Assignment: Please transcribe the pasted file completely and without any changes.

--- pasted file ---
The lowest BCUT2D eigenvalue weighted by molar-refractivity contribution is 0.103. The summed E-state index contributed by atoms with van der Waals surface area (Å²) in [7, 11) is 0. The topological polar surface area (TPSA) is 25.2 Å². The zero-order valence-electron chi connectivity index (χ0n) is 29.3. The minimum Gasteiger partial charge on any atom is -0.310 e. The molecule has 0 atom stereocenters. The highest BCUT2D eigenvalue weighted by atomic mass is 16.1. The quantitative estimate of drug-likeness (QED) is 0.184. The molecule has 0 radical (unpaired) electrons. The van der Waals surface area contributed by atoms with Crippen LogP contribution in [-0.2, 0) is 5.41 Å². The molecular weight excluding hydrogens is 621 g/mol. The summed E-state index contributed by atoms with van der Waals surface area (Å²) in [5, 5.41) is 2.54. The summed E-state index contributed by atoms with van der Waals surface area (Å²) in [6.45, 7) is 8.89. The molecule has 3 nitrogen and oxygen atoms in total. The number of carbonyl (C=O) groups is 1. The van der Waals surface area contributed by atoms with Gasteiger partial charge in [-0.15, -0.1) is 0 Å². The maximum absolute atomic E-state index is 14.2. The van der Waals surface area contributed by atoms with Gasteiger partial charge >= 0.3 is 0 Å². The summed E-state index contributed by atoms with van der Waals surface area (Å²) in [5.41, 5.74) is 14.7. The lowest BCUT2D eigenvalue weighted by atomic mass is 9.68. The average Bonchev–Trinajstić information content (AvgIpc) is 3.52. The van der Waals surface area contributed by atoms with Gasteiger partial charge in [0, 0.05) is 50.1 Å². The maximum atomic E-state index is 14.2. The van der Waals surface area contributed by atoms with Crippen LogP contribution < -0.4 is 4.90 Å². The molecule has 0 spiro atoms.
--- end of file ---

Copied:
The lowest BCUT2D eigenvalue weighted by molar-refractivity contribution is 0.103. The summed E-state index contributed by atoms with van der Waals surface area (Å²) in [7, 11) is 0. The topological polar surface area (TPSA) is 25.2 Å². The zero-order valence-electron chi connectivity index (χ0n) is 29.3. The minimum Gasteiger partial charge on any atom is -0.310 e. The molecule has 0 atom stereocenters. The highest BCUT2D eigenvalue weighted by atomic mass is 16.1. The quantitative estimate of drug-likeness (QED) is 0.184. The molecule has 0 radical (unpaired) electrons. The van der Waals surface area contributed by atoms with Crippen LogP contribution in [-0.2, 0) is 5.41 Å². The molecular weight excluding hydrogens is 621 g/mol. The summed E-state index contributed by atoms with van der Waals surface area (Å²) in [5, 5.41) is 2.54. The summed E-state index contributed by atoms with van der Waals surface area (Å²) in [6.45, 7) is 8.89. The molecule has 3 nitrogen and oxygen atoms in total. The number of carbonyl (C=O) groups is 1. The van der Waals surface area contributed by atoms with Gasteiger partial charge in [-0.15, -0.1) is 0 Å². The maximum absolute atomic E-state index is 14.2. The van der Waals surface area contributed by atoms with Gasteiger partial charge >= 0.3 is 0 Å². The summed E-state index contributed by atoms with van der Waals surface area (Å²) in [5.41, 5.74) is 14.7. The lowest BCUT2D eigenvalue weighted by atomic mass is 9.68. The average Bonchev–Trinajstić information content (AvgIpc) is 3.52. The van der Waals surface area contributed by atoms with Gasteiger partial charge in [0, 0.05) is 50.1 Å². The maximum atomic E-state index is 14.2. The van der Waals surface area contributed by atoms with Crippen LogP contribution < -0.4 is 4.90 Å². The molecule has 0 spiro atoms.